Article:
So we've got the new Focals in. We've got.I've used the EQ settings inside the head unit. And I've tried to put the curve as close as possible. In fact, it even got better than the JLs. And I think that has to do with the fact that they're a round speaker and a separate tweeter, and we have a little bit more control through the crossover network and things like that.
But mostly what I'm hearing.if you recall, when we listened to the 5x7s, the 6x8s, I was getting kind of a - the soundstage was really kind of centered along the middle of the truck. And now I'm actually getting a nice image that's way above the dash and it's pushed out pretty nicely. I don't have a lot of complaints in the way it sounds right now.
It sounds really darn good, but I did run two sets of 12 gauge speaker wire to each, through each door, and I'm sure had I done that and left the JLs in they probably would have sounded even better. But I'm gonna bi-amp these next and we want to see what the sound does. The beauty there is that we're able to get that beautiful curve and that waterfall that we're looking for at full volume. And so that's really the magic here. It's not about did the curve look good at the beginning and now does it look better - the fact is, it's getting better and better every time, but it's also, and more importantly, getting louder and louder every time.
So that when I want to hear music and really get that visceral impact and that experience of being in the music, I can get that kind of concert feel and have the volume, and still get a great curve. So I'm gonna turn it up, give this a listen and we'll kind of evaluate what we've heard here so far.
Okay. So we've taken the Focal crossover networks out of the equation now. We've actively bi-amped everything, so that means that we're running, the tweeters are running, off of two channels of the four channel amp, and the midrange are running off of the other two channels. So again, bi-amping is something that's, really can make the system sound great.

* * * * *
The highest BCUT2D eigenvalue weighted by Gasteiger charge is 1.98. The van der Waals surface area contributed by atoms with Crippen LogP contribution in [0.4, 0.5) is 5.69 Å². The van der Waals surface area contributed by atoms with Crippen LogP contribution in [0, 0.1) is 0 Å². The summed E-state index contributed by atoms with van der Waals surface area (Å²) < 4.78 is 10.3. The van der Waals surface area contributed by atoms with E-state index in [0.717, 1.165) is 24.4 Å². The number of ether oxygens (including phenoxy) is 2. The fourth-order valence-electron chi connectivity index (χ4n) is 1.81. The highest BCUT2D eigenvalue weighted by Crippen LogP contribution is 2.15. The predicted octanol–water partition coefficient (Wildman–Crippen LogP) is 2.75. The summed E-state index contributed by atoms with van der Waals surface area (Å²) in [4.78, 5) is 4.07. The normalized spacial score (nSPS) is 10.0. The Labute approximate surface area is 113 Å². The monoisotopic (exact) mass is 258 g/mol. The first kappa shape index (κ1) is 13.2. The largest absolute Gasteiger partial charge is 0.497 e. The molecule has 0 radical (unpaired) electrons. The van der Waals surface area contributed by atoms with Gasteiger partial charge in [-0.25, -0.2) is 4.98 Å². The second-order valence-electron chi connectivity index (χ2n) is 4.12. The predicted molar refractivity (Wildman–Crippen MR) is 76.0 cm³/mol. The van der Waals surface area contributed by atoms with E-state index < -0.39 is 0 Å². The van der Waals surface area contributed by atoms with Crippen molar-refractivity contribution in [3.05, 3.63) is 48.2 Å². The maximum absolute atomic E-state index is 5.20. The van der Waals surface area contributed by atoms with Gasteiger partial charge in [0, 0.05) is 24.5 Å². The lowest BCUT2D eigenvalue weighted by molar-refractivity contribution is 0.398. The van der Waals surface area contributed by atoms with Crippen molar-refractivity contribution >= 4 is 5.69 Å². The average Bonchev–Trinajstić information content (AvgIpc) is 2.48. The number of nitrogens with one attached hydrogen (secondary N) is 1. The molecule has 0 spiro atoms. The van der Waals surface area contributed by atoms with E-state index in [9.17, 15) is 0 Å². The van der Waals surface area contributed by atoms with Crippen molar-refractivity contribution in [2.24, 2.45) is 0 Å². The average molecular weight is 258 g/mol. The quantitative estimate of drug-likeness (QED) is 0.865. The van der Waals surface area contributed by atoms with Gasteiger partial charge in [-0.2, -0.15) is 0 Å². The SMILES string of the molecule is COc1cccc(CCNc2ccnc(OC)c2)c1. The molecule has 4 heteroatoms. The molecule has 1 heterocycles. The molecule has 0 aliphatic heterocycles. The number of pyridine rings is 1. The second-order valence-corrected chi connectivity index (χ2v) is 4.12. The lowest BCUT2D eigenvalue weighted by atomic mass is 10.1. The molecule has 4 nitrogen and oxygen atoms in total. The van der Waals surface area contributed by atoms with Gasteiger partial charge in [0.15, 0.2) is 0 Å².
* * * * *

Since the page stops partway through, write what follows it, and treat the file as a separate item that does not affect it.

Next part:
However, let me caution you. Bi-amping is not for your everyday do-it-yourselfer. You have to have a lot of experience with sound tuning, with crossover points, and understand how those work before you really tackle something like that. So I don't really recommend bi-amping unless you're gonna buy a quality processor, you know, something like a CleanSweep from JL, or maybe an AudioControl piece - certainly lots of different products in there - the Matrix piece is a great piece.
In this vehicle we used the new Alpine processor, which is the PXA-H800, and the RUX-C800 as well. And what I did was I actually mounted it down in this little pocket and I left the umbilical on it, so that I could do two things. One, the processor's hidden away and of course I don't have a lot of space in the truck, so we kind of buried that. But the cool thing is this allows me to take this and actually hang it outside the window so that I can do all of my equalization while I'm standing outside the car, checking out the RTA.